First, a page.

Insurers have complained that people are waiting until they become sick, then claiming they’re entitled to a special enrollment period for marketplace coverage. In response, the federal government announced that a number of events will no longer trigger a special enrollment period, including certain errors in marketplace income and tax credit determinations.
In addition, the administration said it will examine a sample of records from consumers who were deemed eligible for special enrollment periods because of a permanent move or a loss of coverage to determine if the rules were properly applied. If consumers should not have been granted access to a special sign-up period, they could be subject to penalties for perjury, CMS said.
Please contact Kaiser Health News to send comments or ideas for future topics for the Insuring Your Health column.Kaiser Health News (KHN) is a national health policy news service. It is an editorially independent program of the Henry J. Kaiser Family Foundation.

Combined Effects Of Maternal Obesity, Diabetes ‘Substantially’ Raise Autism Risks

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While the incidence of autism spectrum disorder has increased in recent years, what’s behind it remains relatively mysterious and even controversial. But a major study could shed new light on some of the maternal health factors that may increase children’s risk of developing the condition.
Autism is a neurodevelopmental disorder marked by difficulties with communication and social interaction as well as repetitive or obsessive behaviors. The range and severity of symptoms can vary widely.
The study, which was released Friday and appears in the February issue of the journal Pediatrics, followed almost 3,000 children who visited the Boston Medical Center between 1998 and 2014. It used electronic health records to track whether these children were diagnosed with autism, along with factors like the mother’s pre-pregnancy weight and whether she had been diagnosed with diabetes before or during her pregnancy.

Though previous research has looked at the roles of maternal obesity and diabetes on autism risk, this study is the first to examine both the independent and combined effects of the two.
The researchers found that of the nearly 3,000 children in the study, about 100 were identified as on the autism spectrum.
They also concluded that obese women who contracted diabetes while pregnant — a condition known as gestational diabetes — were about three times as likely to have children with autism. Women who were obese and had diabetes before pregnancy were almost four times as likely. In addition, children with autism were more often boys, more often born before 32 weeks and more often had very low birth weight. Beyond being obese and diabetic, their mothers were also more likely to be older.
Having just one of the conditions, however, posed only a slight risk increase.
Overall, though, the risk was “substantially higher” when women had both, according to the study.
It “calls attention to the idea that maternal prenatal health and maybe even pre-pregnancy health may be important factors for autism — and may be important opportunities for protection from autism,” said study co-author Daniele Fallin, who chairs the department of mental health and directs the Wendy Klag Center for Autism and Developmental Disabilities at the Johns Hopkins Bloomberg School of Public Health.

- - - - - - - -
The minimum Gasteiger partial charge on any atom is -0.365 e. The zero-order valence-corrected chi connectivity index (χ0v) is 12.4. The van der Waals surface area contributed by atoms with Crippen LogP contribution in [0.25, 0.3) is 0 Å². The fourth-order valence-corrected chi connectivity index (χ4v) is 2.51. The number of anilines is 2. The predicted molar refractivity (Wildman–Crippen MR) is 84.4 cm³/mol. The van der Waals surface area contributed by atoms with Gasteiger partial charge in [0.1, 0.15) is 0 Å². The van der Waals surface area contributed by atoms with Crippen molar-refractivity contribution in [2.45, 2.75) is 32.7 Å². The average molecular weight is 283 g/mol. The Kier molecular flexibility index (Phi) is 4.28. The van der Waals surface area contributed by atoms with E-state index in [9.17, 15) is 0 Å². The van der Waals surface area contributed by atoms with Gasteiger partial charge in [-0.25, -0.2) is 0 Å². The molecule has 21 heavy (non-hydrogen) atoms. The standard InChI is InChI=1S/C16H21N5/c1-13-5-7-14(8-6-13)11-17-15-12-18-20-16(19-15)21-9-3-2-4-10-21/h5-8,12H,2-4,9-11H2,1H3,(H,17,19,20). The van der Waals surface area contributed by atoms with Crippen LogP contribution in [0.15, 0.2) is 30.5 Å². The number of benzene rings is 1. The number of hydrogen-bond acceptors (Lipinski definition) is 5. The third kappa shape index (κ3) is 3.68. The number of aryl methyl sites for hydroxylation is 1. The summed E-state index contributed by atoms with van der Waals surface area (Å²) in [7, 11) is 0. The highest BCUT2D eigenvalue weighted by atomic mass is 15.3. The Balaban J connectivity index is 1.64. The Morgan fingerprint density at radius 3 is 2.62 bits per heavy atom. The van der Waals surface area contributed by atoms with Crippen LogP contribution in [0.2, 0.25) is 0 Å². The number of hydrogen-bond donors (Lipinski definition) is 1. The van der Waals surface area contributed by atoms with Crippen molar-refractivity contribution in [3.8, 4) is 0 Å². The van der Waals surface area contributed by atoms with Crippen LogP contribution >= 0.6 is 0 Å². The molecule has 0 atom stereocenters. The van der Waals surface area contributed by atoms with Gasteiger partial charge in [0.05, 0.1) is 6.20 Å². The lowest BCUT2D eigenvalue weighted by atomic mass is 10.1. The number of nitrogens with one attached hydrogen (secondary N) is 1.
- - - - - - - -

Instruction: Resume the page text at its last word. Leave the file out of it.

The findings are important because, if doctors have a better sense of autism’s causes, they can try to reverse the current trend lines and stem its growth, Fallin said.
In 2010, the most recent year for which there’s data, about 1 in 68 children were estimated to have autism. That’s a contrast to 10 years prior, in 2000, when 1 out of 150 children were believed to have it. Experts say part of the growth likely is because people are simply getting better at recognizing and diagnosing the disease. But, according to the Centers for Disease Control and Prevention, the disorder is also probably occurring more often than it used to.
“The cost per family per year of having a child on the spectrum is enormous — therefore societal costs are enormous,” Fallin said. “If you can do anything to stem the tide of rising prevalence, or even drop the prevalence, then absolutely, you should. Not only individual families benefit, but society benefits.”
A different study published last year in the Journal of Autism and Development Disorders estimated that taking care of people with autism cost the country about $268 billion in 2015 — a figure that accounts for medical expenses, other kinds of caregiving and the decreased productivity both from people who care for autistic relatives and for adults on the spectrum.
If the increase in prevalence continues at its current rate, this expense will grow markedly, that study noted.
From a cost standpoint, then, the new research underscores the importance of preventing obesity and diabetes, said Paul Leigh, a professor of public health sciences at the University of California, Davis, who authored the autism cost study. Because of the autism tie, “there are more reasons to be worried about [obesity and diabetes], and to direct resources to removing this problem.”
The Pediatrics paper is significant, both for its findings and for its comprehensiveness in examining medical records from a large sample, said Alycia Halladay, chief science officer at the Autism Science Foundation. It suggests that if policymakers and insurers put more money into treating diabetes and obesity, the public as a whole could benefit, especially if that fuels a decline in autism cases.